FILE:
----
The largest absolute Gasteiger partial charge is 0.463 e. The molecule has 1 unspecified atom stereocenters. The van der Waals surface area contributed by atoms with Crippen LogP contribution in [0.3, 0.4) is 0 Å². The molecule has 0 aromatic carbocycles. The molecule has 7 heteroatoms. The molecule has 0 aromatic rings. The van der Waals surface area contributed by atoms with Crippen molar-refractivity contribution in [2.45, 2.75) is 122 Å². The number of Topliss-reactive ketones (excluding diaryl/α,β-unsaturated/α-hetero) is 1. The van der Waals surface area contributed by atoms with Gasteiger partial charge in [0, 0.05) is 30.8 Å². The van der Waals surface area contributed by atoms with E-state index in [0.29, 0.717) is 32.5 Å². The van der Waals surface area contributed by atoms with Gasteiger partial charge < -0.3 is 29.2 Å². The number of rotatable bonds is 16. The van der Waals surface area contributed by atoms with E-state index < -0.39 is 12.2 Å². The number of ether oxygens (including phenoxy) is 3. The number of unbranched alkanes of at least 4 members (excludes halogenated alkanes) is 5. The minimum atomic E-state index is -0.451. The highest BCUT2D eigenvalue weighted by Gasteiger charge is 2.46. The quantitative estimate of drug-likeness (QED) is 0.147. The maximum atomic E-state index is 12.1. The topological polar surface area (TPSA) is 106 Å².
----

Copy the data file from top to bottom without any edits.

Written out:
The largest absolute Gasteiger partial charge is 0.463 e. The molecule has 1 unspecified atom stereocenters. The van der Waals surface area contributed by atoms with Crippen LogP contribution in [0.3, 0.4) is 0 Å². The molecule has 0 aromatic carbocycles. The molecule has 7 heteroatoms. The molecule has 0 aromatic rings. The van der Waals surface area contributed by atoms with Crippen molar-refractivity contribution in [2.45, 2.75) is 122 Å². The number of Topliss-reactive ketones (excluding diaryl/α,β-unsaturated/α-hetero) is 1. The van der Waals surface area contributed by atoms with Gasteiger partial charge in [0, 0.05) is 30.8 Å². The van der Waals surface area contributed by atoms with E-state index in [0.29, 0.717) is 32.5 Å². The van der Waals surface area contributed by atoms with Gasteiger partial charge < -0.3 is 29.2 Å². The number of rotatable bonds is 16. The van der Waals surface area contributed by atoms with E-state index < -0.39 is 12.2 Å². The number of ether oxygens (including phenoxy) is 3. The number of unbranched alkanes of at least 4 members (excludes halogenated alkanes) is 5. The minimum atomic E-state index is -0.451. The highest BCUT2D eigenvalue weighted by Gasteiger charge is 2.46. The quantitative estimate of drug-likeness (QED) is 0.147. The maximum atomic E-state index is 12.1. The topological polar surface area (TPSA) is 106 Å².